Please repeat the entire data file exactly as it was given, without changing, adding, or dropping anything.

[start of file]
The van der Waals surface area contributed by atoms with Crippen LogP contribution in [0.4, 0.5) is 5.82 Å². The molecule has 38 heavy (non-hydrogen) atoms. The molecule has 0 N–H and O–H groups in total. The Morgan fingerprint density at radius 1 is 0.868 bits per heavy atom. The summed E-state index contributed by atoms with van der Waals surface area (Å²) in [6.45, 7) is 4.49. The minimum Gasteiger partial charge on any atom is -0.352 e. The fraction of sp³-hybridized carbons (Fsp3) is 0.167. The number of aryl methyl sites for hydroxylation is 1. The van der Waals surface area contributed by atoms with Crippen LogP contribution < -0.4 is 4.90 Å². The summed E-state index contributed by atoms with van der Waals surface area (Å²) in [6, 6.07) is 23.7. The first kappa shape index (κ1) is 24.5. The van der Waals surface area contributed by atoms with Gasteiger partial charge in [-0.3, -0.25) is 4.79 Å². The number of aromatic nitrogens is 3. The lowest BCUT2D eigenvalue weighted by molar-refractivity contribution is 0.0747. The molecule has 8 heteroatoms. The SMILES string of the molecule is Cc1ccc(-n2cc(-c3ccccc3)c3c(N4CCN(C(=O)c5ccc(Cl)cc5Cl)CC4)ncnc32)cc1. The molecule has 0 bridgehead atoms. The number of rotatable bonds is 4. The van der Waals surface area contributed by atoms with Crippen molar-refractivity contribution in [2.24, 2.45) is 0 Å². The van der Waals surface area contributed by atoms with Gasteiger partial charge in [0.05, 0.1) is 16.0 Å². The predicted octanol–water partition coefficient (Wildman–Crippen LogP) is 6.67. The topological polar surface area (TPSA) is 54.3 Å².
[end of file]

The van der Waals surface area contributed by atoms with Crippen LogP contribution in [0.4, 0.5) is 5.82 Å². The molecule has 38 heavy (non-hydrogen) atoms. The molecule has 0 N–H and O–H groups in total. The Morgan fingerprint density at radius 1 is 0.868 bits per heavy atom. The summed E-state index contributed by atoms with van der Waals surface area (Å²) in [6.45, 7) is 4.49. The minimum Gasteiger partial charge on any atom is -0.352 e. The fraction of sp³-hybridized carbons (Fsp3) is 0.167. The number of aryl methyl sites for hydroxylation is 1. The van der Waals surface area contributed by atoms with Crippen LogP contribution < -0.4 is 4.90 Å². The summed E-state index contributed by atoms with van der Waals surface area (Å²) in [6, 6.07) is 23.7. The first kappa shape index (κ1) is 24.5. The van der Waals surface area contributed by atoms with Gasteiger partial charge in [-0.3, -0.25) is 4.79 Å². The number of aromatic nitrogens is 3. The lowest BCUT2D eigenvalue weighted by molar-refractivity contribution is 0.0747. The molecule has 8 heteroatoms. The SMILES string of the molecule is Cc1ccc(-n2cc(-c3ccccc3)c3c(N4CCN(C(=O)c5ccc(Cl)cc5Cl)CC4)ncnc32)cc1. The molecule has 0 bridgehead atoms. The number of rotatable bonds is 4. The van der Waals surface area contributed by atoms with Crippen molar-refractivity contribution in [2.24, 2.45) is 0 Å². The van der Waals surface area contributed by atoms with Gasteiger partial charge in [0.05, 0.1) is 16.0 Å². The predicted octanol–water partition coefficient (Wildman–Crippen LogP) is 6.67. The topological polar surface area (TPSA) is 54.3 Å².